«RETURN TO 501 Queen Streetcar

The unseen Gladstone


The Gladstone is the oldest continuously operating hotel in Toronto — purchased in 1889.


Kate Allen Staff Reporter

Roomy enough to accommodate a gentlewoman's bustle, etched with a cursive capital "G," four wooden armchairs in the Gladstone's basement are tempting tokens of a ghostly Victorian past.

If hotels were humans, the lobby would be the ego: a point of public entry, arranged just so.

PHOTOS: The unseen Gladstone

The basement is the id: detritus of the past, jammed where nobody can see.

The Gladstone's cellar is, admittedly, a sanitized archive. Administrative offices and a kitchen occupy part of it, so all the relics down here have been more or less curated.

But like a good patient of the talking cure, the Gladstone has never tried to repress the darker episodes of its past. The Gladstone is the oldest continuously operating hotel in Toronto — purchased in 1889, the same year its once-suburban environs, the mansion-pocked Village of Parkdale, was annexed by the city — and like anything long-lived, it has had its trials.

Take one ancient telephone switchboard, tucked into an alcove. With a rotary dial and profusion of cords, it initially summons the same eerie charm as the Victorian armchairs. "Kitchen," reads one jack. "Desk," reads another.

Look closer. "BRONCO'S" reads a third, a trace from the Gladstone's difficult middle years. Between the hotel's early days of high fashion and its latter gentrification, it was, many will remember, a flophouse. Poor, marginalized tenants lived upstairs, while the bars below, including Bronco's, drew all manner of patrons, including wild ones.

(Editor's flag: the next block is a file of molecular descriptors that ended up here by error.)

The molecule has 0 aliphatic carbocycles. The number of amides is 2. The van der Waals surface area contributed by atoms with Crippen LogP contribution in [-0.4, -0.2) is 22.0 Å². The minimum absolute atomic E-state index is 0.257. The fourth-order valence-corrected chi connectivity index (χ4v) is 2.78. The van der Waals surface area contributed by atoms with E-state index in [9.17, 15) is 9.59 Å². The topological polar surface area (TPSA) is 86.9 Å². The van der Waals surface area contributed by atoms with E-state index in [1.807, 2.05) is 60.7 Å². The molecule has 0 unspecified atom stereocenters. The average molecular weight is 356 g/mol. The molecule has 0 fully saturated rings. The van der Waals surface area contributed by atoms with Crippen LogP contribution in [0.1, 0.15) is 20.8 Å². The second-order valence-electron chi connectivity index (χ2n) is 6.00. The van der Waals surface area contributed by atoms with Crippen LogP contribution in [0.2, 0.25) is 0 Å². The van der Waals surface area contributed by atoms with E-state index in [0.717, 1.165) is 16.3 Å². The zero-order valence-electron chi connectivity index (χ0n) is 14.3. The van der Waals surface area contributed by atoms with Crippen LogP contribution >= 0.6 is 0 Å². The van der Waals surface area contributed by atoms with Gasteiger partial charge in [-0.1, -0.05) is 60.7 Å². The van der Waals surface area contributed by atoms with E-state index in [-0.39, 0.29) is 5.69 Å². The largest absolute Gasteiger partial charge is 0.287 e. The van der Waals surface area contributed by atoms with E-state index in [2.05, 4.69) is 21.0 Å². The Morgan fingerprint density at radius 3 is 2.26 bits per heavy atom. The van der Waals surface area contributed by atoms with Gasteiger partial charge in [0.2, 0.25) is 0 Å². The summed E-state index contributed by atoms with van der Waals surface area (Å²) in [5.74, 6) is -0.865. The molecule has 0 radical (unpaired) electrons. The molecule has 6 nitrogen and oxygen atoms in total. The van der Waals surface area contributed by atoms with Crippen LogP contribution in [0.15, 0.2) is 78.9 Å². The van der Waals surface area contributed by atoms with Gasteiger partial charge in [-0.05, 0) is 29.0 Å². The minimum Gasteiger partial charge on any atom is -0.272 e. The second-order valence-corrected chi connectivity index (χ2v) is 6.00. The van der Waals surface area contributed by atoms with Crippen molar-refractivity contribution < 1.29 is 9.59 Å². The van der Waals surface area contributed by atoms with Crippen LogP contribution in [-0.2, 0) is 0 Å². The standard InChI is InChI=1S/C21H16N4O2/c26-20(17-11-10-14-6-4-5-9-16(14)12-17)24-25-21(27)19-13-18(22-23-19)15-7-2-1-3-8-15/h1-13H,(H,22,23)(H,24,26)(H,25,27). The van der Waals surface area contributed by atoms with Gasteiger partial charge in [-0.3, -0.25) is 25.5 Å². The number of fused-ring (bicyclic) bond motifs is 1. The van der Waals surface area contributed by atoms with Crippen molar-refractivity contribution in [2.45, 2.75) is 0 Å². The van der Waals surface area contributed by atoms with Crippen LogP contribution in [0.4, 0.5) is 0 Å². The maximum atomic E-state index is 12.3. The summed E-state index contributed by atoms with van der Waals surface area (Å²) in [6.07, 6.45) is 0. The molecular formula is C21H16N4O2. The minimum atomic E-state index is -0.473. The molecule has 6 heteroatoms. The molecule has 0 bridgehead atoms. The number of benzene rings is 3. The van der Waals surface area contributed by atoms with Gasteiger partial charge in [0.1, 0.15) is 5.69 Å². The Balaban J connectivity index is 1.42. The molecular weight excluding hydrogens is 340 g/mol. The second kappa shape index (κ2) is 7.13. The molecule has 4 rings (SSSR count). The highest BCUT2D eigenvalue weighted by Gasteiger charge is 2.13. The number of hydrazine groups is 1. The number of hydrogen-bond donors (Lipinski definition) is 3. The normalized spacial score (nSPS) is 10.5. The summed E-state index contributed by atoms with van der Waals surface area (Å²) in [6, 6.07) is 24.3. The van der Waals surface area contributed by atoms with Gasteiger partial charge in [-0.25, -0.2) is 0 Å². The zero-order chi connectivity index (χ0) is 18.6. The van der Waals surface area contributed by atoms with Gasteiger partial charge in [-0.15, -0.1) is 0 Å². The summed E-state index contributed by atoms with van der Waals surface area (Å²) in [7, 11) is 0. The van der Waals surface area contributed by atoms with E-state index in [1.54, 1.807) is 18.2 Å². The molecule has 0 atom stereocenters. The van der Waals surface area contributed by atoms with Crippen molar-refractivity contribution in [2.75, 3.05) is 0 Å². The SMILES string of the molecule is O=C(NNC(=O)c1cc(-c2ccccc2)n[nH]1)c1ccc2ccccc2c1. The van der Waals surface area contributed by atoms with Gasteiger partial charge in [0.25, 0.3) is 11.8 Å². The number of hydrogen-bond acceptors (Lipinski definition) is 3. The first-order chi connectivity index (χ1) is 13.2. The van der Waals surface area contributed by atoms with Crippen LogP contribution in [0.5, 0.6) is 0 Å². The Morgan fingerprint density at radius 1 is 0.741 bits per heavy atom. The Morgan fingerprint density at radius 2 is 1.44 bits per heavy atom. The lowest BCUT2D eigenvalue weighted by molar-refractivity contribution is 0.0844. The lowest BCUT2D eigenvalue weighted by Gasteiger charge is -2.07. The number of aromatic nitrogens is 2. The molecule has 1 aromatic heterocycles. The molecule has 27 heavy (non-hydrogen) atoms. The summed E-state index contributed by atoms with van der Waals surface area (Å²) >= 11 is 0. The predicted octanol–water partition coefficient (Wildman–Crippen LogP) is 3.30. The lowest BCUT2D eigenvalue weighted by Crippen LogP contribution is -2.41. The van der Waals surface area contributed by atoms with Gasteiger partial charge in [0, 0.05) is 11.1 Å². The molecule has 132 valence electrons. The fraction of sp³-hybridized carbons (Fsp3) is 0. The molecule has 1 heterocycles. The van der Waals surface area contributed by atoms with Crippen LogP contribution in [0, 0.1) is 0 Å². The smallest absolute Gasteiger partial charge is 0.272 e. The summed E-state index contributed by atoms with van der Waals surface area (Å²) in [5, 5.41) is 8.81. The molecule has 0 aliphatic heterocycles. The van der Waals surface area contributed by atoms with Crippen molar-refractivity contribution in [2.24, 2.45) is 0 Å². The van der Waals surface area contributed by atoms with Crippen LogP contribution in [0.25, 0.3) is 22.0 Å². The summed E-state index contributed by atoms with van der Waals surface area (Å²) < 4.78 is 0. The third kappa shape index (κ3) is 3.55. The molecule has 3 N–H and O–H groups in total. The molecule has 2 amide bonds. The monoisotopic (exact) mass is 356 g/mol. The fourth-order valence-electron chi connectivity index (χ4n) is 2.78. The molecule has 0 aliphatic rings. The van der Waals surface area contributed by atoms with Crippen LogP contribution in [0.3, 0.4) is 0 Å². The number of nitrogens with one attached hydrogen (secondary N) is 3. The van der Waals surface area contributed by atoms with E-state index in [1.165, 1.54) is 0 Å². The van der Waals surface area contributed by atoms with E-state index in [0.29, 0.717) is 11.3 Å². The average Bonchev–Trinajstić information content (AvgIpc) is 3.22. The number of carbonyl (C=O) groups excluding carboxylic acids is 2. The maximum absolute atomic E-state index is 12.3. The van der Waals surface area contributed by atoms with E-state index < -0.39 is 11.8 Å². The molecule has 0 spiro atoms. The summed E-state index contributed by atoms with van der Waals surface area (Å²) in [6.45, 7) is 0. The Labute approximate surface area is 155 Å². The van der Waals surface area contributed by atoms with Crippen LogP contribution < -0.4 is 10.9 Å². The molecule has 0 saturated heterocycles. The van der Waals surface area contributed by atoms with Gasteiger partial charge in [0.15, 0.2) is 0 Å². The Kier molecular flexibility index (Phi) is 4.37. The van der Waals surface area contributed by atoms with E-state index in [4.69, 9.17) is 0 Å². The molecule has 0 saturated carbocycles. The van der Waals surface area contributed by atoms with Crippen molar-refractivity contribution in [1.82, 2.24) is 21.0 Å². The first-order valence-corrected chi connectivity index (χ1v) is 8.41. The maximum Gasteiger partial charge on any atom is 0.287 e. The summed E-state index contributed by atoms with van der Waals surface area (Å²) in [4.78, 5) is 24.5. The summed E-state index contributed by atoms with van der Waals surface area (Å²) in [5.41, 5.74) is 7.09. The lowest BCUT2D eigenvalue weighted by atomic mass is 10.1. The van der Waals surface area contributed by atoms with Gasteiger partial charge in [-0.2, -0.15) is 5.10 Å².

Hank Young, the famous "Gladstone Cowboy" who in later years operated the hotel's ancient hand-cranked elevator (the gear-room for which is also down below), once attributed the scar between his eyes to breaking up a brawl in Bronco's. Another treasure stashed in the hotel basement, an old jukebox, also presumably dates from this same period, given how heavily it leans on country classics. Ten cents, back then, bought one rendition of Tammy Wynette's plaintive "D-I-V-O-R-C-E.".

Recent additions to the basement better represent the Gladstone's current personality.There's a thick braid of red wires, a leftover art installation its creator never bothered to pick up. Cans of paint unique to each guest room occupy a set of shelves. Creativity and cowboy times are in harmony down here.


Feed You can follow this conversation by subscribing to the comment feed for this post.

The comments to this entry are closed.